Wang Qingsong was born in Heilongjian province, in North East China, in 1966, the same year that Mao’s Cultural Revolution started. Early in his childhood, Wang’s family moved to Hubei, in Central China, as a result of his parents’ employment at an oil field in the region.
When he was only 13, the death of his father forced him to take over his job to support his family, but by that time he had already developed a secret hope to become an artist.
Whilst working in the oil field, Wang stubbornly prepared for the entrance examinations of the most prestigious fine art schools in the country, and after five years of applying, he was finally accepted in the Oil Painting Department of the Sichuan Academy of Fine Arts. In 1993 Wang graduated from the Academy, and it was during this same year that a new era started for China, marked by the start of the economic opening of China under the reforms of Deng Xiaoping.
It was in these early years that Wang acquired many of his influences and recurrent themes. Maoist and Communist imagery, in the form of posters and sculptures, converged with themes about the worries and hopes of migrant families in China. During the time he spent preparing for his entry to the fine arts academies he earned a vast knowledge of Western art history.
As he states, “Because I kept failing to get into art school, I thought I was not good enough at art history, I went back to all the history books, and by the time I got into the Academy, I could recite all the art-historical references by heart.” References to the classics of the Western art history canon are common in his works, with Botticelli’s Venus, Duchamp’s Fountain, Laocoon, Man Ray’s Le Violin d’Inges or Matisse’s Dance.
Just as he graduated from the Academy, Wang moved to Beijing and found himself immersed in the frenzy of the newly established market economy and the ensuing inflow of Western culture, fashion and consumer mega-brands. Fascinated by the pace of change and excited to integrate with the newly established avant-garde artist community, his hopes soon faded as he found himself penniless and moving further and further from the capital into marginal artist’s villages, struggling to pay rent.
This forced detachment from the economic and sociocultural changes that the Open Door Policy was producing in China provided Wang with the tools to analyse the birth of the new Chinese society as a fascinated yet external observer. His work took a satirical stance, using a kitsch, theatrical style to critique the new materialism.
Although he started his career as a painter, he soon realised that he could not keep up with the dramatic speed at which Chinese society was changing, and started working with the more immediate medium of photography. His photographs, however, are meticulously staged with thought given to to the smallest detail, and carefully composed before they are shot. They become living tableaux where shooting is only the final document of a broader artwork, somewhere between theatre, film, painting and performance.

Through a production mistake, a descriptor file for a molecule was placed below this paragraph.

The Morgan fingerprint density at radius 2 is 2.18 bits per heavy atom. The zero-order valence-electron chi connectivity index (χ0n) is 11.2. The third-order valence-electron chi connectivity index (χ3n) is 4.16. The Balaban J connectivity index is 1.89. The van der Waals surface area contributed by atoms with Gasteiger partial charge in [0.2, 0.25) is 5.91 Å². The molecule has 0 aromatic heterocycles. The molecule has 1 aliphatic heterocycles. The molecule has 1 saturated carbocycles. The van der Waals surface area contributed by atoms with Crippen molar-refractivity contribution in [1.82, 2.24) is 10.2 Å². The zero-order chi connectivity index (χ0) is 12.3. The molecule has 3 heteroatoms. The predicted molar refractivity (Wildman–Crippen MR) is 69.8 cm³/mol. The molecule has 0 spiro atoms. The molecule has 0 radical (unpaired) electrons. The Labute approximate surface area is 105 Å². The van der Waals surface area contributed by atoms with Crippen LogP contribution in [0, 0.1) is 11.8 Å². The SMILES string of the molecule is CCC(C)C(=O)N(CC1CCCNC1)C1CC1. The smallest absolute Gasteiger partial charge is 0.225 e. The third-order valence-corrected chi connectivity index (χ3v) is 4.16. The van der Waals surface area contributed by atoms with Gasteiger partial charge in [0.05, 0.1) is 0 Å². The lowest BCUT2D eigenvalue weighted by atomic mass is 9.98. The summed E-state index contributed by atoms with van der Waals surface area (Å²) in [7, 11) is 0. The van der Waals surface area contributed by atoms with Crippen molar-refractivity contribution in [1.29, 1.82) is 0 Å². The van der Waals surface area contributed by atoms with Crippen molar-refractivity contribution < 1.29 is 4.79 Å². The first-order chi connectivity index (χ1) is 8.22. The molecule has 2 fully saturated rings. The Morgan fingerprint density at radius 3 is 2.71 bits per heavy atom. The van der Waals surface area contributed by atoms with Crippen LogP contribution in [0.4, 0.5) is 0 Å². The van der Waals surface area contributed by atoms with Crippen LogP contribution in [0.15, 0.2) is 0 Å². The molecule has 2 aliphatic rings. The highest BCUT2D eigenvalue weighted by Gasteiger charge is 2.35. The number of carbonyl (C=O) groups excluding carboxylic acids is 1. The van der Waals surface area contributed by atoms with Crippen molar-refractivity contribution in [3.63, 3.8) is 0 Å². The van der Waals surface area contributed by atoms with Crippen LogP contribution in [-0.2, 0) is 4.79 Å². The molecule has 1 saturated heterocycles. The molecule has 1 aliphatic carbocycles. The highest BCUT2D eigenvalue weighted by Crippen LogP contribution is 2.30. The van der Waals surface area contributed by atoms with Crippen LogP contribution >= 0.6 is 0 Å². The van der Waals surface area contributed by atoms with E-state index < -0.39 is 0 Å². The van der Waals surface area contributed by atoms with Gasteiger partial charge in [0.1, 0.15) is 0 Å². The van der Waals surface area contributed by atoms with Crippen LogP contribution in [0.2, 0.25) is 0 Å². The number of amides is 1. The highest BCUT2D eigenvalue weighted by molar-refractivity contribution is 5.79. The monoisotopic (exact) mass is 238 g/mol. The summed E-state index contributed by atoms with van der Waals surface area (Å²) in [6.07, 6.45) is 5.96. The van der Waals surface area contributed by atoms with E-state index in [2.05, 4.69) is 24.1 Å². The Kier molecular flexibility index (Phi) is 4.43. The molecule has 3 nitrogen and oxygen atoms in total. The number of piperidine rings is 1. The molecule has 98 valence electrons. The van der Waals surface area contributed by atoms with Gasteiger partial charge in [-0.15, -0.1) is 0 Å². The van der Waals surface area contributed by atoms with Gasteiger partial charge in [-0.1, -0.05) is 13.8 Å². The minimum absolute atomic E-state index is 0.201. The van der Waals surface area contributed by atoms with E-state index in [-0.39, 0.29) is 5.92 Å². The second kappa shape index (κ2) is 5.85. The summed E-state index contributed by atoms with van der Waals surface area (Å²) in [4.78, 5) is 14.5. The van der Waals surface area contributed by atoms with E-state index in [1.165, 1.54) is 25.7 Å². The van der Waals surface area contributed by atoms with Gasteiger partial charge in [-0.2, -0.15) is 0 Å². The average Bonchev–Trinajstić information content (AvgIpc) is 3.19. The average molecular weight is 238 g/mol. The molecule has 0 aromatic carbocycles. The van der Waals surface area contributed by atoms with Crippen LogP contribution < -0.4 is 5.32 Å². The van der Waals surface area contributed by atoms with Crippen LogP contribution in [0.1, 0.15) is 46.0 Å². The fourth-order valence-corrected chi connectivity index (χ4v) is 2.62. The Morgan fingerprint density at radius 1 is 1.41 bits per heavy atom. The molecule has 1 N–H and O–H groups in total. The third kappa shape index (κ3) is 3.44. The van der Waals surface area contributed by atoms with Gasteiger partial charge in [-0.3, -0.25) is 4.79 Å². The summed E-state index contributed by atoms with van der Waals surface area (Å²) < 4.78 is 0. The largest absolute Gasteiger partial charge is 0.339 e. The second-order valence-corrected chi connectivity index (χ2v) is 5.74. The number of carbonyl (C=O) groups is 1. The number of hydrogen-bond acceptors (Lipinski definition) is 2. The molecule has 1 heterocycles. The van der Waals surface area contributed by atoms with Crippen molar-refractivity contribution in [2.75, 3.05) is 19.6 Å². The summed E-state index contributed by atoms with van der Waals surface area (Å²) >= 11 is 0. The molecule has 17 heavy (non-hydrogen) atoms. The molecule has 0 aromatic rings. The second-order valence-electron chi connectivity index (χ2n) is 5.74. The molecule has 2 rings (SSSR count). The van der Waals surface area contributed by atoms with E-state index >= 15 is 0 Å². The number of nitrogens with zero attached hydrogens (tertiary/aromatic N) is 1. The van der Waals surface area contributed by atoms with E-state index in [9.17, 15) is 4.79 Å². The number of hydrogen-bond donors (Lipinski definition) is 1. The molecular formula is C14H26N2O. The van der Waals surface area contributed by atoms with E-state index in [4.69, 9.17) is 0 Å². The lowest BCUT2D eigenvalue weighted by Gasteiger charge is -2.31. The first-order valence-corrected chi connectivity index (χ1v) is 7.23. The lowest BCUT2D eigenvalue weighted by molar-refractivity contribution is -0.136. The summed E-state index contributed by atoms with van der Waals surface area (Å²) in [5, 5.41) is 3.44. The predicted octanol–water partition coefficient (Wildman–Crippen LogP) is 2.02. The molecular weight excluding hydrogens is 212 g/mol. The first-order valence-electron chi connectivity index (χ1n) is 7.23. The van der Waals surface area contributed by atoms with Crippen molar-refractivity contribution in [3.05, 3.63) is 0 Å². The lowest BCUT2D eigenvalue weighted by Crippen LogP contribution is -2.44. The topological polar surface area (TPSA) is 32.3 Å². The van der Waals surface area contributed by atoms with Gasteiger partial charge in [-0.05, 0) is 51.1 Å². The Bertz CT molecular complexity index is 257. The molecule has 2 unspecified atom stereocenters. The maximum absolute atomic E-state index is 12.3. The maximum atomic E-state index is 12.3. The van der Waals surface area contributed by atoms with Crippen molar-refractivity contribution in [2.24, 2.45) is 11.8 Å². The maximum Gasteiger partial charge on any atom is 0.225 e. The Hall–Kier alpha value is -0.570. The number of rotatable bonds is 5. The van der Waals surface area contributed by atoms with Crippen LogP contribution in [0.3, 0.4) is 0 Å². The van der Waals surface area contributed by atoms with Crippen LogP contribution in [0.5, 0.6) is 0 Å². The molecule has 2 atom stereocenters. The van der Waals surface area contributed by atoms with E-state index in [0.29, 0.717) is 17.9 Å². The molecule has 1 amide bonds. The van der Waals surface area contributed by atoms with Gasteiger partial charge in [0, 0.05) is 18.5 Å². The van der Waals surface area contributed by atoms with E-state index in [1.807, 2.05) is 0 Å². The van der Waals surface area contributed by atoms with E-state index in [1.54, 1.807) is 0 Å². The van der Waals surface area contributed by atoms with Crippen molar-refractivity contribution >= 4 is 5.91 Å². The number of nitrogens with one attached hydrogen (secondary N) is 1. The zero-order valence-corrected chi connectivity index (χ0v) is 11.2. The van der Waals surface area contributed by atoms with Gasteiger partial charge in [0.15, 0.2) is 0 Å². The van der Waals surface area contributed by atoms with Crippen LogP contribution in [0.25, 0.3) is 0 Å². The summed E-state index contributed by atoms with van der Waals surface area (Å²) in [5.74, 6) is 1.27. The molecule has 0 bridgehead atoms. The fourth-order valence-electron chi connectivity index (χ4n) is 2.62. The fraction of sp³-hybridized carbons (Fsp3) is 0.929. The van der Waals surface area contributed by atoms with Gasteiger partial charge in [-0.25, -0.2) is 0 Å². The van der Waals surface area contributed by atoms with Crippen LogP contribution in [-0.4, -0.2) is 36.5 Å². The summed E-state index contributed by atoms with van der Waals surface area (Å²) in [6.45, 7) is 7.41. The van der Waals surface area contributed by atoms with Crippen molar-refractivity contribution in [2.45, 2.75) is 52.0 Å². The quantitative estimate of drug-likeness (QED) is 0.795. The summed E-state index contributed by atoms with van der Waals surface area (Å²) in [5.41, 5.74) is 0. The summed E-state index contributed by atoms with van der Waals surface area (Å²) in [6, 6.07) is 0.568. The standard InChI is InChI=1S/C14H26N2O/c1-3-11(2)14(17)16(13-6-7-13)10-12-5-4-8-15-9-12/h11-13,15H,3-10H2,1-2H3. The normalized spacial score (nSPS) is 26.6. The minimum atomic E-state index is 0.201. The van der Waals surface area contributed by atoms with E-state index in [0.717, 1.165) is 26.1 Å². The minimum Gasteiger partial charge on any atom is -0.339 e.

His work shows a continuous criticism, mixed with bewilderment at the new consumerism that overtook China, lead by Western mega-brands like McDonald’s or Coca-Cola. Wang explores how these symbols became, for the new Chinese society, aspirational brands: the place to go on dates or the preferred drink to have, as if they were high quality goods. As his career advanced, Wang started to explore new topics and although consumerism and globalisation remain highly present throughout his oeuvre, his latest works have seen darker themes, including the life of migrants, war and sickness. Education, the commodification of spirituality and the loss of tradition are also recurrent topics in his work.
His work challenges production by artist and studio, but it also challenges the regulations imposed by the Chinese government, which forbids meetings of over 20 people without explicit permission and under which nudity is also illegal.
Wang has repeatedly shot in the rural countryside to avoid censorship, but one of his photographs, The Blood of the World 2006, was censored by the authorities when news about the shoot reached the authorities. Wang was called in for three days of interrogation and his negatives were confiscated.
Today Wang is married to art writer and academic Zhang Fang, and has two children.
Wang’s work has been presented at the 55th Venice Biennale China Pavillion (Venice), the International Centre of Photography (NY), the Hammer Museum (Los Angeles), the Victoria and Albert Museum (London), the 42nd Recontres de la Photographie (Arles), the Daegu Art Museum (Seoul), MOCA (Taipei), the Rockbund Art Museum (Shanghai) and the Mori Art Museum (Tokyo) amongst others.
Ofelia Botella, 2015
Watch the 'Behind the scenes with Wang Qingsong' video here
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